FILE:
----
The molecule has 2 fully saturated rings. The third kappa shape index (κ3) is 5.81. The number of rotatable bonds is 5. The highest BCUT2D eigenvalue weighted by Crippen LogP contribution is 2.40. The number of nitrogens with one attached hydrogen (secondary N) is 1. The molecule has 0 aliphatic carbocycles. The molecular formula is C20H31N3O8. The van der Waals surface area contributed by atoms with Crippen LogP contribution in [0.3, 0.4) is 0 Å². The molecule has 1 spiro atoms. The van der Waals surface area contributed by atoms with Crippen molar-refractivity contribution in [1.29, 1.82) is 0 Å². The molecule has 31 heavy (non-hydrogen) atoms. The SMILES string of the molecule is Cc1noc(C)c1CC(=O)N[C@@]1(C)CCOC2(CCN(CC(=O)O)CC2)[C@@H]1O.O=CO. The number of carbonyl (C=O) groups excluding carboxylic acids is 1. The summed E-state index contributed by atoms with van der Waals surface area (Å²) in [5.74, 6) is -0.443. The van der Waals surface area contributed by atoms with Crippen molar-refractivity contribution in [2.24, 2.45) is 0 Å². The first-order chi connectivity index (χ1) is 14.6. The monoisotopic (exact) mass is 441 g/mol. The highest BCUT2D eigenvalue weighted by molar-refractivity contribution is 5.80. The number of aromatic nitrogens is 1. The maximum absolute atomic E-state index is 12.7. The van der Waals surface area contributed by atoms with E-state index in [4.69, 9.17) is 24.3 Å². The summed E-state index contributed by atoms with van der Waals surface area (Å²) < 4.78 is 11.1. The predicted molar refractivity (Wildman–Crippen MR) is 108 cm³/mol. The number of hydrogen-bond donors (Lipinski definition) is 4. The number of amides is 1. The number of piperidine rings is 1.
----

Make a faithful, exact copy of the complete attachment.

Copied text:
The molecule has 2 fully saturated rings. The third kappa shape index (κ3) is 5.81. The number of rotatable bonds is 5. The highest BCUT2D eigenvalue weighted by Crippen LogP contribution is 2.40. The number of nitrogens with one attached hydrogen (secondary N) is 1. The molecule has 0 aliphatic carbocycles. The molecular formula is C20H31N3O8. The van der Waals surface area contributed by atoms with Crippen LogP contribution in [0.3, 0.4) is 0 Å². The molecule has 1 spiro atoms. The van der Waals surface area contributed by atoms with Crippen molar-refractivity contribution in [1.29, 1.82) is 0 Å². The molecule has 31 heavy (non-hydrogen) atoms. The SMILES string of the molecule is Cc1noc(C)c1CC(=O)N[C@@]1(C)CCOC2(CCN(CC(=O)O)CC2)[C@@H]1O.O=CO. The number of carbonyl (C=O) groups excluding carboxylic acids is 1. The summed E-state index contributed by atoms with van der Waals surface area (Å²) in [5.74, 6) is -0.443. The van der Waals surface area contributed by atoms with Crippen molar-refractivity contribution in [2.24, 2.45) is 0 Å². The first-order chi connectivity index (χ1) is 14.6. The monoisotopic (exact) mass is 441 g/mol. The highest BCUT2D eigenvalue weighted by molar-refractivity contribution is 5.80. The number of aromatic nitrogens is 1. The maximum absolute atomic E-state index is 12.7. The van der Waals surface area contributed by atoms with E-state index in [4.69, 9.17) is 24.3 Å². The summed E-state index contributed by atoms with van der Waals surface area (Å²) < 4.78 is 11.1. The predicted molar refractivity (Wildman–Crippen MR) is 108 cm³/mol. The number of hydrogen-bond donors (Lipinski definition) is 4. The number of amides is 1. The number of piperidine rings is 1.